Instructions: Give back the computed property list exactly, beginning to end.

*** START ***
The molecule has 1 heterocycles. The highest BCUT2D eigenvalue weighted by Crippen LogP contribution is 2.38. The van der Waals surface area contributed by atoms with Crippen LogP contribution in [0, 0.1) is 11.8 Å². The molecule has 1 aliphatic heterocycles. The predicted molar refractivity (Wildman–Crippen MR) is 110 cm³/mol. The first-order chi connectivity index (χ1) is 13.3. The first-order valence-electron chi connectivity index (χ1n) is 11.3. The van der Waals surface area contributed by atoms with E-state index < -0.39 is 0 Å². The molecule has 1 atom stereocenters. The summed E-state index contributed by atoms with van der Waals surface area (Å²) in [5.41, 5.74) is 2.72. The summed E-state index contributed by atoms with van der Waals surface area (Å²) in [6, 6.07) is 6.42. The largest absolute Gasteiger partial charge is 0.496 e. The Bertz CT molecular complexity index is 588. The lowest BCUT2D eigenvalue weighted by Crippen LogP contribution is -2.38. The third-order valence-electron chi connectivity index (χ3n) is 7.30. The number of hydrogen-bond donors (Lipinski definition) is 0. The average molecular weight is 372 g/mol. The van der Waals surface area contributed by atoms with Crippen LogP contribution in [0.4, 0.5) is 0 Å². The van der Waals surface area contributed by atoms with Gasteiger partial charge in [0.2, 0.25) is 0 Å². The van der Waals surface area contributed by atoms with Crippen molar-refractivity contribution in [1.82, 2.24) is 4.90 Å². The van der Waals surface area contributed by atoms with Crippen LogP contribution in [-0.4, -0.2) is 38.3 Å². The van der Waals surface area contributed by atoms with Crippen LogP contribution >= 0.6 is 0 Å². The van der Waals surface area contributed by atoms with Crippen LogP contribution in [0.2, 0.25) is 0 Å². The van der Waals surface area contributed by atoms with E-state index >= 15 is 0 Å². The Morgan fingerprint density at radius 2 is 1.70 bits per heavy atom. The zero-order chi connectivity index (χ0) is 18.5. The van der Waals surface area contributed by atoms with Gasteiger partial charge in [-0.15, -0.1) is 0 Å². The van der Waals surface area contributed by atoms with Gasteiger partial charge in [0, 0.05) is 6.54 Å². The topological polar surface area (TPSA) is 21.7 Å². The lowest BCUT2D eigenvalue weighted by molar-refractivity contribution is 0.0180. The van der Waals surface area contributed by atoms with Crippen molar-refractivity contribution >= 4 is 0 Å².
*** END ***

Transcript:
The molecule has 1 heterocycles. The highest BCUT2D eigenvalue weighted by Crippen LogP contribution is 2.38. The van der Waals surface area contributed by atoms with Crippen LogP contribution in [0, 0.1) is 11.8 Å². The molecule has 1 aliphatic heterocycles. The predicted molar refractivity (Wildman–Crippen MR) is 110 cm³/mol. The first-order chi connectivity index (χ1) is 13.3. The first-order valence-electron chi connectivity index (χ1n) is 11.3. The van der Waals surface area contributed by atoms with E-state index < -0.39 is 0 Å². The molecule has 1 atom stereocenters. The summed E-state index contributed by atoms with van der Waals surface area (Å²) in [5.41, 5.74) is 2.72. The summed E-state index contributed by atoms with van der Waals surface area (Å²) in [6, 6.07) is 6.42. The largest absolute Gasteiger partial charge is 0.496 e. The Bertz CT molecular complexity index is 588. The lowest BCUT2D eigenvalue weighted by Crippen LogP contribution is -2.38. The third-order valence-electron chi connectivity index (χ3n) is 7.30. The number of hydrogen-bond donors (Lipinski definition) is 0. The average molecular weight is 372 g/mol. The van der Waals surface area contributed by atoms with Crippen LogP contribution in [0.4, 0.5) is 0 Å². The van der Waals surface area contributed by atoms with Gasteiger partial charge in [0.2, 0.25) is 0 Å². The van der Waals surface area contributed by atoms with Crippen molar-refractivity contribution in [1.82, 2.24) is 4.90 Å². The van der Waals surface area contributed by atoms with Crippen LogP contribution in [-0.4, -0.2) is 38.3 Å². The van der Waals surface area contributed by atoms with Crippen LogP contribution >= 0.6 is 0 Å². The van der Waals surface area contributed by atoms with Crippen LogP contribution in [0.2, 0.25) is 0 Å². The van der Waals surface area contributed by atoms with E-state index >= 15 is 0 Å². The Morgan fingerprint density at radius 2 is 1.70 bits per heavy atom. The zero-order chi connectivity index (χ0) is 18.5. The van der Waals surface area contributed by atoms with Gasteiger partial charge in [-0.15, -0.1) is 0 Å². The van der Waals surface area contributed by atoms with Gasteiger partial charge in [0, 0.05) is 6.54 Å². The topological polar surface area (TPSA) is 21.7 Å². The lowest BCUT2D eigenvalue weighted by molar-refractivity contribution is 0.0180. The van der Waals surface area contributed by atoms with Crippen molar-refractivity contribution >= 4 is 0 Å².